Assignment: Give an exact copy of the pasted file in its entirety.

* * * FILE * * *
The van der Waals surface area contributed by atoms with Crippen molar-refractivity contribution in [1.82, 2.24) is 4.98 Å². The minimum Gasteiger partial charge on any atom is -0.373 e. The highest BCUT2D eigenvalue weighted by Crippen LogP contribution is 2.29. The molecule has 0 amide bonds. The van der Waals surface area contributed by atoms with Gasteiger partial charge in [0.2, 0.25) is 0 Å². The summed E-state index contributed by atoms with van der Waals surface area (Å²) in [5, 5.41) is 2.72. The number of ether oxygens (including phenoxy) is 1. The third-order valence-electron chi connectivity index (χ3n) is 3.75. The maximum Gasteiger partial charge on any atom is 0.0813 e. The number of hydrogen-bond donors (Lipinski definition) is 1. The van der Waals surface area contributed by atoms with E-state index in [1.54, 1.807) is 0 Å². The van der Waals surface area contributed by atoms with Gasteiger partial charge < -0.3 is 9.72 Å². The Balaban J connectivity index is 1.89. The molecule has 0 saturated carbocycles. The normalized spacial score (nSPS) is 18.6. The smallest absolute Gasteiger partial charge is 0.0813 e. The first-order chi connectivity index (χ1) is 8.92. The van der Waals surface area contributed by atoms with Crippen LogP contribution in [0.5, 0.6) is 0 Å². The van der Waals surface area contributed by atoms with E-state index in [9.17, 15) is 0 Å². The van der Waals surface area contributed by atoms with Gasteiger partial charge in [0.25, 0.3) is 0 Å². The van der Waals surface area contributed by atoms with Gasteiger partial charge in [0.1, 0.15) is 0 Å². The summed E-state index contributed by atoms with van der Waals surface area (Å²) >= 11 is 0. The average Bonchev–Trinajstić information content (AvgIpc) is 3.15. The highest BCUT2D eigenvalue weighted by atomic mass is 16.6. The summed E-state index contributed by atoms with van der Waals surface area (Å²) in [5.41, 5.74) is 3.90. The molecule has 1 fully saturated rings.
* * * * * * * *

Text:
The van der Waals surface area contributed by atoms with Crippen molar-refractivity contribution in [1.82, 2.24) is 4.98 Å². The minimum Gasteiger partial charge on any atom is -0.373 e. The highest BCUT2D eigenvalue weighted by Crippen LogP contribution is 2.29. The molecule has 0 amide bonds. The van der Waals surface area contributed by atoms with Gasteiger partial charge in [0.2, 0.25) is 0 Å². The summed E-state index contributed by atoms with van der Waals surface area (Å²) in [5, 5.41) is 2.72. The number of ether oxygens (including phenoxy) is 1. The third-order valence-electron chi connectivity index (χ3n) is 3.75. The maximum Gasteiger partial charge on any atom is 0.0813 e. The number of hydrogen-bond donors (Lipinski definition) is 1. The van der Waals surface area contributed by atoms with E-state index in [1.54, 1.807) is 0 Å². The van der Waals surface area contributed by atoms with Gasteiger partial charge < -0.3 is 9.72 Å². The Balaban J connectivity index is 1.89. The molecule has 0 saturated carbocycles. The normalized spacial score (nSPS) is 18.6. The smallest absolute Gasteiger partial charge is 0.0813 e. The first-order chi connectivity index (χ1) is 8.92. The van der Waals surface area contributed by atoms with Crippen LogP contribution in [0.5, 0.6) is 0 Å². The van der Waals surface area contributed by atoms with E-state index in [9.17, 15) is 0 Å². The van der Waals surface area contributed by atoms with Gasteiger partial charge in [0.25, 0.3) is 0 Å². The van der Waals surface area contributed by atoms with Gasteiger partial charge in [0.1, 0.15) is 0 Å². The summed E-state index contributed by atoms with van der Waals surface area (Å²) >= 11 is 0. The average Bonchev–Trinajstić information content (AvgIpc) is 3.15. The highest BCUT2D eigenvalue weighted by atomic mass is 16.6. The summed E-state index contributed by atoms with van der Waals surface area (Å²) in [5.41, 5.74) is 3.90. The molecule has 1 fully saturated rings.